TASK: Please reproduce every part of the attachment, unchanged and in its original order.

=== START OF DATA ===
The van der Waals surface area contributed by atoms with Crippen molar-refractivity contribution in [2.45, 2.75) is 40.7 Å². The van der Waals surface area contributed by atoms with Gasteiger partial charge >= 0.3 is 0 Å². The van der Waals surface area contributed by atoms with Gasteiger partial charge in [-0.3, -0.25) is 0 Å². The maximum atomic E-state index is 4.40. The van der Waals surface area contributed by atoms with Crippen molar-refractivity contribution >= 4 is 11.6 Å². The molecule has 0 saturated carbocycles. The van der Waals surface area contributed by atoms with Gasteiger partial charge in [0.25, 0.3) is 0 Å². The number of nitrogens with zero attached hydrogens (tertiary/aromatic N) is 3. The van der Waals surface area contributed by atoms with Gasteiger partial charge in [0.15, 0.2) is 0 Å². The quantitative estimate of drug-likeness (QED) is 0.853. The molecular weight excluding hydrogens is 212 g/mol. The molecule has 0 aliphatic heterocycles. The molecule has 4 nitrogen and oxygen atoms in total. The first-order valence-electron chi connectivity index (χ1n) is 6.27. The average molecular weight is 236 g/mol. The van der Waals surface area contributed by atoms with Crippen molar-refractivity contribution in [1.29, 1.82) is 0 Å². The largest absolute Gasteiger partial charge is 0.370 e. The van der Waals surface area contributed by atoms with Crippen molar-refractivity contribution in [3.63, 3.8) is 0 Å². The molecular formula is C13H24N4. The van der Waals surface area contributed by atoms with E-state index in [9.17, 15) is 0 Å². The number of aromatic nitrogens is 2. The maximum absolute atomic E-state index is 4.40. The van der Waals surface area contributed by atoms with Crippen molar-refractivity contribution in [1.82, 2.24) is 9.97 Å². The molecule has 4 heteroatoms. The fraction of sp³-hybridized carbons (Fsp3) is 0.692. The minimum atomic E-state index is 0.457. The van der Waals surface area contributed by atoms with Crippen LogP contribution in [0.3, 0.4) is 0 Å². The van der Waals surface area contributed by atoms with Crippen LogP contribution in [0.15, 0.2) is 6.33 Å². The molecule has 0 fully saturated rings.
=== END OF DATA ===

The van der Waals surface area contributed by atoms with Crippen molar-refractivity contribution in [2.45, 2.75) is 40.7 Å². The van der Waals surface area contributed by atoms with Gasteiger partial charge >= 0.3 is 0 Å². The van der Waals surface area contributed by atoms with Gasteiger partial charge in [-0.3, -0.25) is 0 Å². The maximum atomic E-state index is 4.40. The van der Waals surface area contributed by atoms with Crippen molar-refractivity contribution >= 4 is 11.6 Å². The molecule has 0 saturated carbocycles. The van der Waals surface area contributed by atoms with Gasteiger partial charge in [0.25, 0.3) is 0 Å². The number of nitrogens with zero attached hydrogens (tertiary/aromatic N) is 3. The van der Waals surface area contributed by atoms with Gasteiger partial charge in [0.15, 0.2) is 0 Å². The quantitative estimate of drug-likeness (QED) is 0.853. The molecular weight excluding hydrogens is 212 g/mol. The molecule has 0 aliphatic heterocycles. The molecule has 4 nitrogen and oxygen atoms in total. The first-order valence-electron chi connectivity index (χ1n) is 6.27. The average molecular weight is 236 g/mol. The van der Waals surface area contributed by atoms with Crippen molar-refractivity contribution in [1.29, 1.82) is 0 Å². The largest absolute Gasteiger partial charge is 0.370 e. The van der Waals surface area contributed by atoms with Crippen molar-refractivity contribution in [3.63, 3.8) is 0 Å². The molecular formula is C13H24N4. The van der Waals surface area contributed by atoms with E-state index in [9.17, 15) is 0 Å². The number of aromatic nitrogens is 2. The maximum absolute atomic E-state index is 4.40. The van der Waals surface area contributed by atoms with Crippen molar-refractivity contribution in [1.82, 2.24) is 9.97 Å². The molecule has 4 heteroatoms. The fraction of sp³-hybridized carbons (Fsp3) is 0.692. The minimum atomic E-state index is 0.457. The van der Waals surface area contributed by atoms with Crippen LogP contribution in [0.3, 0.4) is 0 Å². The van der Waals surface area contributed by atoms with Crippen LogP contribution in [0.15, 0.2) is 6.33 Å². The molecule has 0 fully saturated rings.